Ryan Kittleson is a tech-friendly artist living in Brooklyn, New York, whose 3D models have been used in animations at Disney World and Sea World, as well as the renowned display windows at Sak's Fifth Avenue. Originally a self-taught digital-graphics artist, Ryan has served on the faculty of Full Sail University teaching character modeling, and continues to provide educational resources focused on the wonders of digital sculpture through Lynda.com.
As a member of the Met's volunteer 3D brigade, Ryan spends countless hours scouring the Museum's vast collection searching for inspiration for his work, which we are able to produce on the 3D printers generously on loan from 3D Systems. Lately, however, he has been spending time with our 2D collection, pondering ways he could translate the wide variety of mediums into his 3D digital world.
Ryan's latest creation is a unique system that maps pixel brightness to depth, creating works that look like abstract mountainscapes, until you align them just so, and the figure in the painting literally pops out at you. Using an image of Rembrandt's Self-Portrait as a starting point, Ryan then extruded the two-dimensional work into 3D based solely on image brightness. The resulting images resemble a seemingly archaic plane of spikes—except when viewed head-on.
I recently had the chance to catch up with Ryan, and asked him a few questions about his work with extruded images.
Don Undeen: What inspired you to make the extruded Rembrandt model?
Ryan Kittleson: In using 3D sculpting software, it's a common task to take a 2D image and use it to create a physical texture on 3D objects. I figured that the same process could be similarly applied to a painting, turning it into an fun, abstract sculpture that only revealed its content when viewed straight-on. Plus, I just like Rembrandt's art!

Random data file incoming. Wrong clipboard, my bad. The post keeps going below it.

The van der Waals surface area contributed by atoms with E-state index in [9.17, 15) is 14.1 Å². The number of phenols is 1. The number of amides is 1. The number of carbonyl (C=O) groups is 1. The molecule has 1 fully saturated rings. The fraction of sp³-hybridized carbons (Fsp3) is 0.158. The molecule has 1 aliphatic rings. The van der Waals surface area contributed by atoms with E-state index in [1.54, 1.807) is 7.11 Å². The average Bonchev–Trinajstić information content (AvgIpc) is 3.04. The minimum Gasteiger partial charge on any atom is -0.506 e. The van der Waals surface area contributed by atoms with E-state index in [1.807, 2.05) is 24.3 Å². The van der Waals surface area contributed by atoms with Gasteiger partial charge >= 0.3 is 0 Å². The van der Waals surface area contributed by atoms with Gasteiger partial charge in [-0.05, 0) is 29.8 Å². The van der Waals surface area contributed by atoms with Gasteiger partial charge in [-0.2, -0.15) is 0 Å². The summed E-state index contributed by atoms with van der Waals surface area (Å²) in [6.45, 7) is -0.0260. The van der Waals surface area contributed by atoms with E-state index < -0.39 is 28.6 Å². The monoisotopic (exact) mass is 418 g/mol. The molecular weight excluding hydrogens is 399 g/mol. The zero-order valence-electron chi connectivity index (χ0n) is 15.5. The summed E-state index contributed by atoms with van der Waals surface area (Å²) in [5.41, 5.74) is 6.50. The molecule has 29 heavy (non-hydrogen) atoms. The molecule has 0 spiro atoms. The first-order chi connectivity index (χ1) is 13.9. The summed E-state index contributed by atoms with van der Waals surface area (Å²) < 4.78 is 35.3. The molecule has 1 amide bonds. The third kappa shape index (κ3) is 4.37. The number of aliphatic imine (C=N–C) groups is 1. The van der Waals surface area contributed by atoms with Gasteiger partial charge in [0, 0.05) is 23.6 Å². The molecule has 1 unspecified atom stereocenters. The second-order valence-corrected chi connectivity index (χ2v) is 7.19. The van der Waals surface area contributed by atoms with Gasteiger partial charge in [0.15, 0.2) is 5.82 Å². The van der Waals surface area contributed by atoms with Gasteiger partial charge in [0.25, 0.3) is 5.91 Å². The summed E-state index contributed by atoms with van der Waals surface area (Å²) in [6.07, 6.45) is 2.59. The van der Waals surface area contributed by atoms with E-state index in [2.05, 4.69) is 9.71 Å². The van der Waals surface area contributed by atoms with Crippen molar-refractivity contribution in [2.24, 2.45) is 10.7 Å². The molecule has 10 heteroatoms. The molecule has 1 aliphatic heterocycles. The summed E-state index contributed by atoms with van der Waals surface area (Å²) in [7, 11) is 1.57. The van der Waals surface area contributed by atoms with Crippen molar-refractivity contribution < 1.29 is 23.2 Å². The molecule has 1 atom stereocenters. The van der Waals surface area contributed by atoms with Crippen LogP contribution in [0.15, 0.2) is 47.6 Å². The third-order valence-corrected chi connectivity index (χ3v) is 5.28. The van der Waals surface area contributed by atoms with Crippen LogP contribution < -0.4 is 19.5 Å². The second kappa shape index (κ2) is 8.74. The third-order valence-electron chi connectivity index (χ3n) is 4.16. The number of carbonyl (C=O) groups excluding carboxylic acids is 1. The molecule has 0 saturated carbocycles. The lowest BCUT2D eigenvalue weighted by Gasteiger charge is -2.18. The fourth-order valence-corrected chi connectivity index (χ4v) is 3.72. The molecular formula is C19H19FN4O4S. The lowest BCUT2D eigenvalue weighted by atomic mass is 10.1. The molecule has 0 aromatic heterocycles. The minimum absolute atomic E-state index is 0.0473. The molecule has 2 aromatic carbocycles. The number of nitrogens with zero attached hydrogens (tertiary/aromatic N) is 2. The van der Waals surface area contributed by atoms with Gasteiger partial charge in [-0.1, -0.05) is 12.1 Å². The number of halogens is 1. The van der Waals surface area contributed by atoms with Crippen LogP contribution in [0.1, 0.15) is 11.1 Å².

Don Undeen: Do you have any other ideas for projects you'd like to take on using an art museum's collection?
Ryan Kittleson: I'd definitely like to take 3D scans of sculptures and find some inventive and unexpected ways to re-mix them using other works in that medium.
Not only are these extruded images cool to look at, they're also easy to make, using any image as a starting point. In the video below, Ryan shows how to do this yourself by using the free 3D-modeling program Blender. In fact, one of the things that initially attracted Ryan to this project was the opportunity to expose people to a powerful, complex tool like Blender in an accessible and unexpected way.
Shown below are two images of the printed objects—from the side, and head-on. These pictures were taken with the Lytro light-field camera, which allows you to click on the image to focus different areas. Give it a try!
Ryan's YouTube channel is filled with great 3D-modeling tutorials, so check it out if you want to dive deeper into this fascinating field. If you end up making your own extruded image, take a picture or share the model, and post a link in the comments below!